It does. And I think few founders are actually aware of the basic economics of software and tech companies in general, which is that ultimately, the technology investment that you can make, drive so much value that the bigger you are, the more you become dominant in your space. So you know, the writer of Crossing the Chasm calls, there’s ultimately every sector ends up with one gorilla, two monkeys and a bunch of chimps, right? You know, and so essentially, you have to put everything in your power to work to become that one gorilla in your space. And if you don’t believe me just ask around like, what do you think you know what  company comes to mind? When you say search? What company comes to mind when you say CRM? What company comes to mind when you say operating systems? And it’s very clear, there’s always one gigantic winner. 

Matt Wolach  03:53

Yeah that’s so true. Great point on that. I think it’s super important to get there. I want to go back though. What led you to start Midstage Institute’s?

Roland Siebelink  04:01

Yeah, good question. So I’ve been very lucky, as you said to have been a founder several times, but also to have been early employees in companies that three times turned out to become a unicorn. So three successive unicorn journeys every time I’m lucky enough to be among the 10 or so first employees to see it grow to over 1000 in just about three years time. And, I think I’m pretty unique in that I’ve been very lucky. And also I found myself even in the earliest ones when I was quite a bit younger, to always get into some kind of a position of coaching the founders/ CEO starting to realize how lonely that position is, and also starting to feel like how difficult it is to actually get through that treacherous mid stage. So after having done that three times, and having founded a few companies of my own, I felt like my true strength in actually in sharing those stories and experiences and basically help people see ahead of the curve that typically they cannot yet because it’s invariably the first time that they are on that unicorn journey. And I’ve done it a few times before.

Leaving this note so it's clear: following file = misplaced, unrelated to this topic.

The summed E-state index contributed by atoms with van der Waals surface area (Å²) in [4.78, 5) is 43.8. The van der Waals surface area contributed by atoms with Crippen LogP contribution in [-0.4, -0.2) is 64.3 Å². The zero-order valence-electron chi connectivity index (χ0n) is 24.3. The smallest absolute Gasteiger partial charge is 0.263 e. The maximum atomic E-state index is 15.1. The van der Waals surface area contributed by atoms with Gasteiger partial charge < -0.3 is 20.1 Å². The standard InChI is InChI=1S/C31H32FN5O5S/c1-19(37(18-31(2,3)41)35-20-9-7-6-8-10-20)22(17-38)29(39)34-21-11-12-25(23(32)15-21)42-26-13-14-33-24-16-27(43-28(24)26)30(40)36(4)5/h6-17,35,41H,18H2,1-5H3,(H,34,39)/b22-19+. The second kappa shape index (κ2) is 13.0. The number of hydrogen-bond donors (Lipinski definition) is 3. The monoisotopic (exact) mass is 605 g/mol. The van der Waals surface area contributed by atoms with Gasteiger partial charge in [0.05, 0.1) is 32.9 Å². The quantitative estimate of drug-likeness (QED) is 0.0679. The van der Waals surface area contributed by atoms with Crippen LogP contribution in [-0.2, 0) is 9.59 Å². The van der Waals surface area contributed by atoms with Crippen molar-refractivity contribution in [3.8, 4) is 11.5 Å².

Matt Wolach  05:10

Yeah, definitely. I think you’re being a bit modest when you say you were lucky. And I do agree, there’s a little bit of luck. But there is a common element here that you were there each time helping to make it happen. So I’m gonna say you’re amazing. So I want to understand the what does it take? I mean, you’ve had this perspective multiple times, you’re probably seeing some some common elements here. What does it take to start and grow a company that becomes a unicorn?

Roland Siebelink  05:35